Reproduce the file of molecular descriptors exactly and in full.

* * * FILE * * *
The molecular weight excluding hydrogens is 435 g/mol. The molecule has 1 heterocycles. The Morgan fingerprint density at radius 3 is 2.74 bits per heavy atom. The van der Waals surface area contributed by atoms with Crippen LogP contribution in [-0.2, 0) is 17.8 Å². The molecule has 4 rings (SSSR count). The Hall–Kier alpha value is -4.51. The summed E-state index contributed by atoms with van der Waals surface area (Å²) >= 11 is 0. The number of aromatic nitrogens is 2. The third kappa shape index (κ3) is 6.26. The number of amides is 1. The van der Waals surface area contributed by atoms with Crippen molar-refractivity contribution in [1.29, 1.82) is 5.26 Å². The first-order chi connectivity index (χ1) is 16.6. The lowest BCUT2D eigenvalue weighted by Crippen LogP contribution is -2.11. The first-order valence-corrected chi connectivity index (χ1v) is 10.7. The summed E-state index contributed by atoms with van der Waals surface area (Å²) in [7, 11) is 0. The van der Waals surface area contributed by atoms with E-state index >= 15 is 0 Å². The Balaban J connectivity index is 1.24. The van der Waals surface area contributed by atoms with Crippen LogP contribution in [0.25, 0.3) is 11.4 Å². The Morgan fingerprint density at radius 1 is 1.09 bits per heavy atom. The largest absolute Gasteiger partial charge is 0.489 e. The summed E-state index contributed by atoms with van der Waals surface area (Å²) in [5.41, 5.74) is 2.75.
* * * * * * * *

The molecular weight excluding hydrogens is 435 g/mol. The molecule has 1 heterocycles. The Morgan fingerprint density at radius 3 is 2.74 bits per heavy atom. The van der Waals surface area contributed by atoms with Crippen LogP contribution in [-0.2, 0) is 17.8 Å². The molecule has 4 rings (SSSR count). The Hall–Kier alpha value is -4.51. The summed E-state index contributed by atoms with van der Waals surface area (Å²) >= 11 is 0. The number of aromatic nitrogens is 2. The third kappa shape index (κ3) is 6.26. The number of amides is 1. The van der Waals surface area contributed by atoms with Crippen molar-refractivity contribution in [1.29, 1.82) is 5.26 Å². The first-order chi connectivity index (χ1) is 16.6. The lowest BCUT2D eigenvalue weighted by Crippen LogP contribution is -2.11. The first-order valence-corrected chi connectivity index (χ1v) is 10.7. The summed E-state index contributed by atoms with van der Waals surface area (Å²) in [7, 11) is 0. The van der Waals surface area contributed by atoms with E-state index >= 15 is 0 Å². The Balaban J connectivity index is 1.24. The van der Waals surface area contributed by atoms with Crippen LogP contribution in [0.25, 0.3) is 11.4 Å². The Morgan fingerprint density at radius 1 is 1.09 bits per heavy atom. The largest absolute Gasteiger partial charge is 0.489 e. The summed E-state index contributed by atoms with van der Waals surface area (Å²) in [5.41, 5.74) is 2.75.